The authors of this paper evaluated bisphosphonate therapy for the treatment of seventeen adolescent patients who had osteonecrosis of the femoral head following trauma.
Bisphosphonate therapy is possibly an exciting new therapeutic option. With treatment, the patients had minimal to no clinical symptoms attributable to osteonecrosis of the femoral head at a mean follow-up of slightly over three years. The rationale behind this treatment is that in osteonecrosis of the femoral head, bone resorption precedes femoral head collapse. In various animal studies1-3, it has been shown that bisphosphonate treatment led to retention of trabecular bone structure and was associated with new bone formation with repair.
A few clinical trials have used one of the bisphosphonates—alendronate—for the treatment of osteonecrosis of the hip in adults4-6. Although these were relatively short-term studies, the results have been encouraging. In one study, collapse was reported to occur in only two of twenty-nine femoral heads in the alendronate study group as compared with nineteen of twenty-five femoral heads in a control group4. Thus, there is animal and clinical evidence supporting the use of bisphosphonates for the treatment of osteonecrosis of the femoral head.
The reader must regard the present study on adolescent patients as preliminary, however, and should exercise guarded optimism regarding the results. This is still a small study from one center and is primarily an observational study. It should by no means be regarded as supplying the definitive answer for treatment of this disease. Of note, the osteonecrosis in seventeen of the twenty-eight patients in this study occurred after trauma.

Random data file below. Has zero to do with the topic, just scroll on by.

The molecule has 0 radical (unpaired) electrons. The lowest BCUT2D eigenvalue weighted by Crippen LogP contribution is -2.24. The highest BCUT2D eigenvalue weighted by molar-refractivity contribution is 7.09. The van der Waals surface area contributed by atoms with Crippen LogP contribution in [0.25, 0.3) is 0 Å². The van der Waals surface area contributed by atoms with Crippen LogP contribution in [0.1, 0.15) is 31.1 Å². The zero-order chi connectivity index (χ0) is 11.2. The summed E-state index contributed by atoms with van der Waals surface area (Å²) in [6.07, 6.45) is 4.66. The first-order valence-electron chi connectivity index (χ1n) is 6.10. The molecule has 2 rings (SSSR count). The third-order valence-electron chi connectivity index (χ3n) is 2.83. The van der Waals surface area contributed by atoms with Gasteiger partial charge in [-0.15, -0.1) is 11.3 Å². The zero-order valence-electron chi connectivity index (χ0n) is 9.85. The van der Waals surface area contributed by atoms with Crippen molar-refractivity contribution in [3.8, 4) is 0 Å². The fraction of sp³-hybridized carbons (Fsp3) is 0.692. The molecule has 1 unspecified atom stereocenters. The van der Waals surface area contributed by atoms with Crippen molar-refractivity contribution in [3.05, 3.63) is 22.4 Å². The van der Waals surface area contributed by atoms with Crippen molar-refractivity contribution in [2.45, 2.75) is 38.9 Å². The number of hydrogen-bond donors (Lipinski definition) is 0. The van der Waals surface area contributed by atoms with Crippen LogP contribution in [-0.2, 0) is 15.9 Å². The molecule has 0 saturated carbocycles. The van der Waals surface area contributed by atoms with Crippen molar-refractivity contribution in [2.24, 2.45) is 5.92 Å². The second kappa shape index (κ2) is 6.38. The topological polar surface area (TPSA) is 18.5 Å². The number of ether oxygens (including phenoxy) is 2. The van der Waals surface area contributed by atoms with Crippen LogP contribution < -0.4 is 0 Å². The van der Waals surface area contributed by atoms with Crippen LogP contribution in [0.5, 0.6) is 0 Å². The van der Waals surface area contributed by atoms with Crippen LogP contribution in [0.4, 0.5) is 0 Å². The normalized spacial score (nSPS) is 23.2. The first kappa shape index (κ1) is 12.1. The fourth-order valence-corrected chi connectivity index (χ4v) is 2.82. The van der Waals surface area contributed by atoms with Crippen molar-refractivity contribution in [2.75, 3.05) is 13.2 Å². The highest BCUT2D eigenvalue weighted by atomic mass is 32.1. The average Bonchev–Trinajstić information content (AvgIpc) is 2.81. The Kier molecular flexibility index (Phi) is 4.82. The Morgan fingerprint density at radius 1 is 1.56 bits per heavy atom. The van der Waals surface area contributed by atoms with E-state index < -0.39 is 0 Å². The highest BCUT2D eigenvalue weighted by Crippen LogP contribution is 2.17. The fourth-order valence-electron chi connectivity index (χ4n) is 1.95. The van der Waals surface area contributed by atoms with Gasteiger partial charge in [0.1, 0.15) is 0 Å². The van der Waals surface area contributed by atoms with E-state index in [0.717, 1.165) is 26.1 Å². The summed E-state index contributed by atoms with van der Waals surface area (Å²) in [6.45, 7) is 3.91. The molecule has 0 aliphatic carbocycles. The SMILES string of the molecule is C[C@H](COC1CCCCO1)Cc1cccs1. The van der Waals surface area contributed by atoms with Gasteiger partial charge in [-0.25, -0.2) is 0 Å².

It should be noted that the authors used technetium-99m bone scans for the diagnosis and follow-up of these patients. In my opinion, bone scans are nonspecific and may either miss lesions or overdiagnose them. It would have been preferable to use magnetic resonance imaging scans, which have been shown to be more sensitive and specific. The authors note in their Discussion that technetium-99m bone scanning is a "reliable predictor, with excellent sensitivity and predictive value," yet they describe one study7 in which five of six hips that had "cold" pretreatment bone scans progressed to osteonecrosis of the femoral head. I would hope that future authors use magnetic resonance imaging scans rather than bone scans to monitor patients with osteonecrosis.
The authors used two different types of bisphosphonates—pamidronate in ten patients and zoledronic acid in seven patients—and both types were begun three months after the traumatic event. It would have been interesting to see if the results in these small groups could be further improved if administration of these medications began immediately after the traumatic episode in suspected patients. If the number of side effects is proved to be truly small, then early treatment might be feasible for every patient who had a similar traumatic episode and was at risk for osteonecrosis.